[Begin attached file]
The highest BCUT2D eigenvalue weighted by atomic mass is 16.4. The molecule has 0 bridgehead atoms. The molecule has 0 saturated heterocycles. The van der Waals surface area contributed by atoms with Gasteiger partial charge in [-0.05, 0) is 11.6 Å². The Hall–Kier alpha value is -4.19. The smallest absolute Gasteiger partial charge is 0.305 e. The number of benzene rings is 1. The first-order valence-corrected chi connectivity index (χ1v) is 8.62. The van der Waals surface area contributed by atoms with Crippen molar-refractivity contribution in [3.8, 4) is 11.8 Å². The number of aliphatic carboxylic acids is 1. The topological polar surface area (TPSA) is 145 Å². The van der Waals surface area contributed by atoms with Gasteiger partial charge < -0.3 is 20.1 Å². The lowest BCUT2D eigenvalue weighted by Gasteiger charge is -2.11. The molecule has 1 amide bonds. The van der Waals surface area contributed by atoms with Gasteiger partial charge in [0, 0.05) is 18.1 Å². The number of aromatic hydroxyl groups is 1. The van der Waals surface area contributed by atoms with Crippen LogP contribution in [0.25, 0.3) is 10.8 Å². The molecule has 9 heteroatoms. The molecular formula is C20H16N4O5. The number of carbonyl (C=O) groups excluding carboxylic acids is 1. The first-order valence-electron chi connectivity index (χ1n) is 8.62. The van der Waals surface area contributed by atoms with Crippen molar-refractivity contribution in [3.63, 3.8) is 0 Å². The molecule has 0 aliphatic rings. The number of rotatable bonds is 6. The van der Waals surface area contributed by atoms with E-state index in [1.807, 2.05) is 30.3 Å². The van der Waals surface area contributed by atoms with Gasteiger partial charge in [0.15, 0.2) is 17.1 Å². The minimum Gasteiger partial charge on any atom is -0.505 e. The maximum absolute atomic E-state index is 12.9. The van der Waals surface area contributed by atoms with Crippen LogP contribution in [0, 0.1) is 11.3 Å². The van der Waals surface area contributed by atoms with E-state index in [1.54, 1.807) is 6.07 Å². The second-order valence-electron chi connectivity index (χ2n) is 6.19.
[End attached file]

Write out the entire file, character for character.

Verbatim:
The highest BCUT2D eigenvalue weighted by atomic mass is 16.4. The molecule has 0 bridgehead atoms. The molecule has 0 saturated heterocycles. The van der Waals surface area contributed by atoms with Gasteiger partial charge in [-0.05, 0) is 11.6 Å². The Hall–Kier alpha value is -4.19. The smallest absolute Gasteiger partial charge is 0.305 e. The number of benzene rings is 1. The first-order valence-corrected chi connectivity index (χ1v) is 8.62. The van der Waals surface area contributed by atoms with Crippen molar-refractivity contribution in [3.8, 4) is 11.8 Å². The number of aliphatic carboxylic acids is 1. The topological polar surface area (TPSA) is 145 Å². The van der Waals surface area contributed by atoms with Gasteiger partial charge < -0.3 is 20.1 Å². The lowest BCUT2D eigenvalue weighted by Gasteiger charge is -2.11. The molecule has 1 amide bonds. The van der Waals surface area contributed by atoms with Gasteiger partial charge in [0, 0.05) is 18.1 Å². The number of aromatic hydroxyl groups is 1. The van der Waals surface area contributed by atoms with Crippen LogP contribution in [0.25, 0.3) is 10.8 Å². The molecule has 9 heteroatoms. The molecular formula is C20H16N4O5. The number of carbonyl (C=O) groups excluding carboxylic acids is 1. The first-order valence-electron chi connectivity index (χ1n) is 8.62. The van der Waals surface area contributed by atoms with Crippen molar-refractivity contribution in [3.63, 3.8) is 0 Å². The molecule has 0 aliphatic rings. The number of rotatable bonds is 6. The van der Waals surface area contributed by atoms with E-state index in [1.807, 2.05) is 30.3 Å². The van der Waals surface area contributed by atoms with Gasteiger partial charge in [0.15, 0.2) is 17.1 Å². The minimum Gasteiger partial charge on any atom is -0.505 e. The maximum absolute atomic E-state index is 12.9. The van der Waals surface area contributed by atoms with Crippen LogP contribution in [0, 0.1) is 11.3 Å². The van der Waals surface area contributed by atoms with E-state index in [1.54, 1.807) is 6.07 Å². The second-order valence-electron chi connectivity index (χ2n) is 6.19.